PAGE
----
Fiction – hardcover; Canongate; 400 pages; 2009. Review copy courtesy of the publisher.
That I would give this book a five-star review comes as quite a surprise to me, because this is not the type of book to which I would normally be drawn. First, it’s a collection of short stories and novellas, and I generally have a preference for full-blown novels. Second, its target market is young adults/teenagers. Third, it’s about monsters and ghosts and magic and all kinds of fairytale, fantasy and horror-type subjects. Fourth. Well, need I go on?
This is, quite frankly, not my usual cup-of-tea. And yet when Pretty Monsters arrived unsolicited from Canongate I couldn’t help but be drawn to it. It’s an absolutely gorgeous-looking hardcover that has a real Gothic feel, owing to each page being edged in black. It features striking art-work by Australian-based illustrator Shaun Tan throughout (including the cover) and the weight of the book is perfect to hold in the hand, not too heavy and cumbersome as some hardcovers are wont to be.
But what about the content?
There are nine stories here, some of which have been published elsewhere in the past, and each one presents an intoxicating, hugely original world. “These stories will come alive, put on suits and wrestle you to the ground,” says Alice Sebold on the back cover blurb. “They want you and you will be theirs.” She’s completely right. I’ve never read such a wacky collection of stories that gripped me, held me in their sway and slightly altered my perception of the universe when I came to each stunning conclusion. Where has Kelly Link been hiding all my life? She’s bloody brilliant.
She’s been described as “an alchemical mixture of Borges, Raymond Chandler and Buffy the Vampire Slayer“. But I wouldn’t be surprised to discover that she was the lovechild of Stephen King and JK Rowling. To give you an idea of the breadth of her style and imagination, here’s a brief rundown of each of the stories in this collection.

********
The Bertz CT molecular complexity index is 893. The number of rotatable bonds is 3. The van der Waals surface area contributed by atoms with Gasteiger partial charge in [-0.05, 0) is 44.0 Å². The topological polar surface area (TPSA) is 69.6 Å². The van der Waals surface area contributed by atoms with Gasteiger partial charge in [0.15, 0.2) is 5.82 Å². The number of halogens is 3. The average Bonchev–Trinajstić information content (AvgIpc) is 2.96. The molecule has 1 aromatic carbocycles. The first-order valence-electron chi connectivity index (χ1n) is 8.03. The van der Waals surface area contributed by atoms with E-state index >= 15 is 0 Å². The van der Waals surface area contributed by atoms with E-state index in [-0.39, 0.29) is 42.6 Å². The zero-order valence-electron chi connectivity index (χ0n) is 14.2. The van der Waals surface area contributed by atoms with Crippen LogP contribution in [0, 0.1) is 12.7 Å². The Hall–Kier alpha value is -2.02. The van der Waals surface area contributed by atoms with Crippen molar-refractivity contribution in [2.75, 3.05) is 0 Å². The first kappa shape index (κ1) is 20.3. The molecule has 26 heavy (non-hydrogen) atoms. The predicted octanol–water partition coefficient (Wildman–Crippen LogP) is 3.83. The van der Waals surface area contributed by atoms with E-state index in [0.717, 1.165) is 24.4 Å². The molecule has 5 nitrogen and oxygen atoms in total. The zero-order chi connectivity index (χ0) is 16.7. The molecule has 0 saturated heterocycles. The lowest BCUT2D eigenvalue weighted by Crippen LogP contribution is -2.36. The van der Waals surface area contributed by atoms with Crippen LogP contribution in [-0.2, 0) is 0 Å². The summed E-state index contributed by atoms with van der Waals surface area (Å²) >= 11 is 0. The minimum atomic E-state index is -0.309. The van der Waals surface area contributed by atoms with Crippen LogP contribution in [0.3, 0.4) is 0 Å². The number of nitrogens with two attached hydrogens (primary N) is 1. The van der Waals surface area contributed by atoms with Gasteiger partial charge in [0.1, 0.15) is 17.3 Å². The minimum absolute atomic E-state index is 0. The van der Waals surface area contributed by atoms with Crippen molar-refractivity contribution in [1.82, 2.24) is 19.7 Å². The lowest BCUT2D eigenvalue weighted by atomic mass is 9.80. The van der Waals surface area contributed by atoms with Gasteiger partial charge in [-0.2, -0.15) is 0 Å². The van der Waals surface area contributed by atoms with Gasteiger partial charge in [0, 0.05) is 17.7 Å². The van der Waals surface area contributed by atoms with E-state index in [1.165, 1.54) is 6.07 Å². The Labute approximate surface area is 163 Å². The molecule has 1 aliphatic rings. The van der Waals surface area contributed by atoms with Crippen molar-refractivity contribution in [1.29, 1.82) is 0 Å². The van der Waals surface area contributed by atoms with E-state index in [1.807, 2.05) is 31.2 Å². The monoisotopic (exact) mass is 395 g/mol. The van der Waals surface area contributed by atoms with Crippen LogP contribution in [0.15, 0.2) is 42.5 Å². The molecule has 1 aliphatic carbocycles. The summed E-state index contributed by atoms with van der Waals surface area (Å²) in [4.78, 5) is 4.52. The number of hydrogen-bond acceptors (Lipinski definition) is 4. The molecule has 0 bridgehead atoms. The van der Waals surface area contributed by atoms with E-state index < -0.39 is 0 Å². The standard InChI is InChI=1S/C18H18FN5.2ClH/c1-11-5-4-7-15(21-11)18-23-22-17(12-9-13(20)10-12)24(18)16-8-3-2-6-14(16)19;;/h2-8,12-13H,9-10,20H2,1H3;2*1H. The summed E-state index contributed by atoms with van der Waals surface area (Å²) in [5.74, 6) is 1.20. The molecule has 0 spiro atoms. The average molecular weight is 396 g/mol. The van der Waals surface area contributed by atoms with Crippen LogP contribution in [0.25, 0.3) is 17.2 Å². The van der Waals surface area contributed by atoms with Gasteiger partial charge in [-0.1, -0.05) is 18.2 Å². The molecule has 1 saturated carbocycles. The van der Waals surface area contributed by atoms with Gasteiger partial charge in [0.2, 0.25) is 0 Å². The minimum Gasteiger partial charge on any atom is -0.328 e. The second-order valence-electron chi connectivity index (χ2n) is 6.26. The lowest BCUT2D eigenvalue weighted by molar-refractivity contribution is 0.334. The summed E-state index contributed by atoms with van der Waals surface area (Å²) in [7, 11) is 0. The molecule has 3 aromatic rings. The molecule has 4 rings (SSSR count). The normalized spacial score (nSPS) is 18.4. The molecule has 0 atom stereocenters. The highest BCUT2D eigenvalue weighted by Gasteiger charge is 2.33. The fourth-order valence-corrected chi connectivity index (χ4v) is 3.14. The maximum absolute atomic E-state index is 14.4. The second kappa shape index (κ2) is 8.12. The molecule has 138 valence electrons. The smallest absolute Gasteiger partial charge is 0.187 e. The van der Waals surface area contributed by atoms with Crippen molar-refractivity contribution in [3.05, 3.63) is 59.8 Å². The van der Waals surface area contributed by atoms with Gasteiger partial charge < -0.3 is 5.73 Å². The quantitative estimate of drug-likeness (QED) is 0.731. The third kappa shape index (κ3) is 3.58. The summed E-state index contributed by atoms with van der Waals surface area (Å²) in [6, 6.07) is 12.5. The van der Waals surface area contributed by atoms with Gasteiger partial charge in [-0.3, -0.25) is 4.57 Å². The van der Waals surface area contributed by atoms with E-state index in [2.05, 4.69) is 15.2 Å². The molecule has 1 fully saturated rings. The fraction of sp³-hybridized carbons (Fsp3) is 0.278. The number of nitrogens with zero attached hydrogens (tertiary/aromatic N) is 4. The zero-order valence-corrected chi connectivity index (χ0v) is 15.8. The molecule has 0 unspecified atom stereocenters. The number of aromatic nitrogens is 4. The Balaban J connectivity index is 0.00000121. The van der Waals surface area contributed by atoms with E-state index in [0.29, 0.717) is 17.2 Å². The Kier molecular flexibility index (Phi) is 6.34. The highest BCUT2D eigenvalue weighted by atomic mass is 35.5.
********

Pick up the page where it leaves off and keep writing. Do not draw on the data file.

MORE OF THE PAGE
The Wrong Grave
A black comedy about a teenage boy whose girlfriend dies and is buried with his collection of self-penned poetry. When he suddenly wants his poetry back he accidentally digs up the wrong grave.
The Wizards of Perfil
A magical story about children who are sold to wizards, whom live in very tall towers and are never seen.
Magic for Beginners
A thrilling tale about a cult-TV show called The Library which a group of teenage school friends become slightly obsessed by. This particular story, probably my favourite in the whole collection, received the Nebula, Locus, and British Science Fiction Association Awards and was a finalist for the Grand Prix de l’Imaginaire, Hugo, Sturgeon, and World Fantasy Award.
The Faery Handbag
An odd fantasy about an eccentric grandmother who owns a magical handbag that hides a village full of fairies. This story won the 2005 Hugo Award for Best Novelette, the 2006 Nebula Award for Best Novelette and the 2005 Locus Award.
The Specialist’s Hat
This is a classic ghost story set in a grand house with eight chimneys. Two ten-year-old twins, Claire and Samantha, are introduced to a magic hat by their babysitter. This one won the 1999 World Fantasy Award. You can read the whole story on Kelly Link’s official website.
A creepy story about a school camping trip that attracts an unexpected campfire guest — a foul-smelling monster.
A science-fiction story about a father and son travelling to Costa Rica to see a surfer who claims to have made contact with aliens. But their trip is waylaid when a flu pandemic hits and they are quarantined in an aircraft hangar.
The Constable of Abal
An almost old-fashioned fairytale about a mother and daughter, who turn out to be transsexual goddesses.
This one involves schoolgirls, werewolves and romance.
These stories are unsettling, dark, disturbing, surreal, wacky, occasionally confusing, often laugh-out-loud funny, but always rewarding, enjoyable and fun. More please.